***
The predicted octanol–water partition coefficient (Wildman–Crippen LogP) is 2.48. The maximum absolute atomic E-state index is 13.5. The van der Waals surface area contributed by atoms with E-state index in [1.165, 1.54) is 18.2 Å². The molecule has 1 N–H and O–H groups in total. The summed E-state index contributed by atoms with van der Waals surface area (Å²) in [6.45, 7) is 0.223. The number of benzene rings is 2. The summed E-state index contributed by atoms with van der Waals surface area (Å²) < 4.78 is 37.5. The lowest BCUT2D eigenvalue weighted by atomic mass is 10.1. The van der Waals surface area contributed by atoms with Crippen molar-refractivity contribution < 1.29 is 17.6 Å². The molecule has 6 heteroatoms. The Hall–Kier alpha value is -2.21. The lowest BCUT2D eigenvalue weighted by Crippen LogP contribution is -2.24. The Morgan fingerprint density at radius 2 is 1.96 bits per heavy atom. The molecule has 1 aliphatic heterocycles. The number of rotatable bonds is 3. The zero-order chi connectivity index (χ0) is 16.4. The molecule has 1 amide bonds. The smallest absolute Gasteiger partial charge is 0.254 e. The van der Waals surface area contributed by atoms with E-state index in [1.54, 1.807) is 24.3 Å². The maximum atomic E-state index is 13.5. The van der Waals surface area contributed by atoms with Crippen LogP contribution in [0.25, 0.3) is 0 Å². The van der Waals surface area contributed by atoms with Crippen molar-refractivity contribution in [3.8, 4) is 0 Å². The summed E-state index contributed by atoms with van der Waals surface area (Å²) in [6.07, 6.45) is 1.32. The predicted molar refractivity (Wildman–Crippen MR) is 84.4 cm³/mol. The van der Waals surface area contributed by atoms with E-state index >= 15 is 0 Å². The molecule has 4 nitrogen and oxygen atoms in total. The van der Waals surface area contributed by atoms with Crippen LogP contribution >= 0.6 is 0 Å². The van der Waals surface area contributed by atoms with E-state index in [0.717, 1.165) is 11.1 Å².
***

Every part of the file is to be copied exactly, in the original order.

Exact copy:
The predicted octanol–water partition coefficient (Wildman–Crippen LogP) is 2.48. The maximum absolute atomic E-state index is 13.5. The van der Waals surface area contributed by atoms with E-state index in [1.165, 1.54) is 18.2 Å². The molecule has 1 N–H and O–H groups in total. The summed E-state index contributed by atoms with van der Waals surface area (Å²) in [6.45, 7) is 0.223. The number of benzene rings is 2. The summed E-state index contributed by atoms with van der Waals surface area (Å²) < 4.78 is 37.5. The lowest BCUT2D eigenvalue weighted by atomic mass is 10.1. The van der Waals surface area contributed by atoms with Crippen molar-refractivity contribution < 1.29 is 17.6 Å². The molecule has 6 heteroatoms. The Hall–Kier alpha value is -2.21. The lowest BCUT2D eigenvalue weighted by Crippen LogP contribution is -2.24. The Morgan fingerprint density at radius 2 is 1.96 bits per heavy atom. The molecule has 1 aliphatic heterocycles. The number of rotatable bonds is 3. The zero-order chi connectivity index (χ0) is 16.4. The molecule has 1 amide bonds. The smallest absolute Gasteiger partial charge is 0.254 e. The van der Waals surface area contributed by atoms with E-state index in [1.54, 1.807) is 24.3 Å². The maximum atomic E-state index is 13.5. The van der Waals surface area contributed by atoms with Crippen LogP contribution in [0.25, 0.3) is 0 Å². The van der Waals surface area contributed by atoms with Crippen molar-refractivity contribution in [3.8, 4) is 0 Å². The summed E-state index contributed by atoms with van der Waals surface area (Å²) in [6.07, 6.45) is 1.32. The predicted molar refractivity (Wildman–Crippen MR) is 84.4 cm³/mol. The van der Waals surface area contributed by atoms with E-state index >= 15 is 0 Å². The molecule has 4 nitrogen and oxygen atoms in total. The van der Waals surface area contributed by atoms with Crippen LogP contribution >= 0.6 is 0 Å². The van der Waals surface area contributed by atoms with E-state index in [0.717, 1.165) is 11.1 Å².